Friday, May 2, 2008

Sen. Russ Feingold wants the Bush administration to explain why federal air marshals were prevented from boarding some flights because their names matched those on the terrorist no-fly list, and whether the problem has been solved.

Air marshals familiar with the incidents say the problem has persisted for years because some names are either exact matches or similar, prompting airline boarding agents to refuse admittance even after they present their credentials.

Mr. Feingold, Wisconsin Democrat, today sent a letter to Homeland Security Secretary Michael Chertoff and FBI Director Robert S. Mueller III asking for a copy of a classified security directive that outlines how air marshals matching names on the no-fly list will work with airline officials in the future, which was first reported yesterday by The Washington Times.

“I cannot begin to imagine the frustration of a federal air marshal who has been assigned to board an airplane to protect its passengers and crew, but who is prevented from doing so by an airline that erroneously believes the individual is on the no-fly list,” Mr. Feingold said.

“As I am sure you will agree, this is a bad outcome in every respect,” Mr. Feingold said. “It provides less security to the flying public, and it highlights continuing problems with the terrorist screening database and its redress process.”

In addition, Mr. Feingold asked when the problem first came to the attention of the Federal Air Marshal Service (FAMS) and other federal agencies, and how many flights continued without the security force.

Air marshals told The Washington Times this week that it has been “a major problem, where guys are denied boarding by the airline.”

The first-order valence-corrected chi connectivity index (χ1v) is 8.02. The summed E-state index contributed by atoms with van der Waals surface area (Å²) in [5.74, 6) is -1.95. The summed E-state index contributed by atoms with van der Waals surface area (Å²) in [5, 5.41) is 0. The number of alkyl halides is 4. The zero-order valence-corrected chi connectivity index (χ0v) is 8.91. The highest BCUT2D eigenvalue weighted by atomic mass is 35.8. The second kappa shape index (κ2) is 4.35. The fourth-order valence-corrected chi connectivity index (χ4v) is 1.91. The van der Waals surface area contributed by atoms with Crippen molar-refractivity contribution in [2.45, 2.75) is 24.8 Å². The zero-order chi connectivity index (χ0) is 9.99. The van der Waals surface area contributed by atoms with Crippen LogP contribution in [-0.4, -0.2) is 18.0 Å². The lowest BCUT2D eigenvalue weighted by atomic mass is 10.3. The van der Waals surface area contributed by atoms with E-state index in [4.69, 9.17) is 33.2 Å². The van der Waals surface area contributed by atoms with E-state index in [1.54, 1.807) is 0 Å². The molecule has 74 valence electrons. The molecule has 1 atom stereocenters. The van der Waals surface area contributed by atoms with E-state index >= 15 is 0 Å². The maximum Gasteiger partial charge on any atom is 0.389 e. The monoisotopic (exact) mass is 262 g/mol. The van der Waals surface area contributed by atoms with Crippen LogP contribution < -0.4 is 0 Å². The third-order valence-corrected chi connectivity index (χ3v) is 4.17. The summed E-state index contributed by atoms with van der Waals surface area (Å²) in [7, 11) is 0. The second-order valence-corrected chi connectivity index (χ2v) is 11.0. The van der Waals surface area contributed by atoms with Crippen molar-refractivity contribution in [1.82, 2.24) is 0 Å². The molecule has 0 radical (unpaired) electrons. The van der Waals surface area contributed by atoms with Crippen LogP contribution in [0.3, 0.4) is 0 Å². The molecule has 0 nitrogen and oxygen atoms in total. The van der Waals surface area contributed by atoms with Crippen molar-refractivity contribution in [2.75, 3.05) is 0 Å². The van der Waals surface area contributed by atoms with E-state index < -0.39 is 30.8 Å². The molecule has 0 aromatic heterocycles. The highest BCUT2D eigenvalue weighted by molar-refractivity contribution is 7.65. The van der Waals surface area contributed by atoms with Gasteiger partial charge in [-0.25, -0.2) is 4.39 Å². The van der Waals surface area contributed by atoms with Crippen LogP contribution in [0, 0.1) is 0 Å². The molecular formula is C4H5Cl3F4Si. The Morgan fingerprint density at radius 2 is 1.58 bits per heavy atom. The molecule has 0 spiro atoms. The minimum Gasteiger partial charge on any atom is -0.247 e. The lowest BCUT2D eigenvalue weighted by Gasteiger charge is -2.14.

“In some cases, planes have departed without any coverage because the airline employees were adamant they would not fly,” said the air marshal, who asked not to be named because the job requires anonymity. “I’ve seen guys actually being denied boarding.”

A second air marshal said one agent “has been getting harassed for six years because his exact name is on the no-fly list.”

Last month, the agency issued a new Security Directive (SD) “to address those situations where air carriers deny FAMs boarding based on ‘no-fly list’ names matches,” according to a memo issued April 23 from the assistant director of the office of flight operations.

The memo outlining the problem said “FAMs may encounter situations where this SD has not yet reached every air carrier customer service representative (CSR).”

“If a FAM is denied boarding based on ‘no fly list’ issues, FAMS should request to speak to an air carrier supervisory CSR. If the air carrier continues to deny the FAM a boarding pass, FAMS should contact [their supervisor] as soon as possible for assistance,” the memo said.

Brian Hale, FBI spokesman, declined to comment on the letter saying “we have a process when we receive a letter and we will be responding to the letter through the appropriate channels.”

Chad Kolton, spokesman for the Terrorist Screening Center, said the watchlist has enhanced counterterrorism efforts and that they will continue to “work very closely with our partners at TSA and the airline industry to ensure it is used in screening all passengers as effectively as possible.”

Greg Alter, spokesman for the FAMS, an agency of the Homeland Security Department, said in an e-mail that they have no record of flights being missed because of the no-fly list.

“While it’s conceivable that at some point in the agency’s history a mission may have been rescheduled as a result of misidentification; to date, a search of all available records has not revealed a single instance of an air marshal mission having been missed as a result of a watch-list issue,” Mr. Alter said.

He added that the security directive issued April 9 is intended to improve the efficiency of air marshal protocols and should alleviate any misconceptions regarding the effect of marshal watch-list misidentifications.

However, air marshals have said they did not report reasons for missed flights, and that it was treated as a “situation,” not an “incident.”

“If you missed a flight, the [Missions Operation Center] would say don’t worry about it, we’ll put you on another flight,” the second air marshal said.

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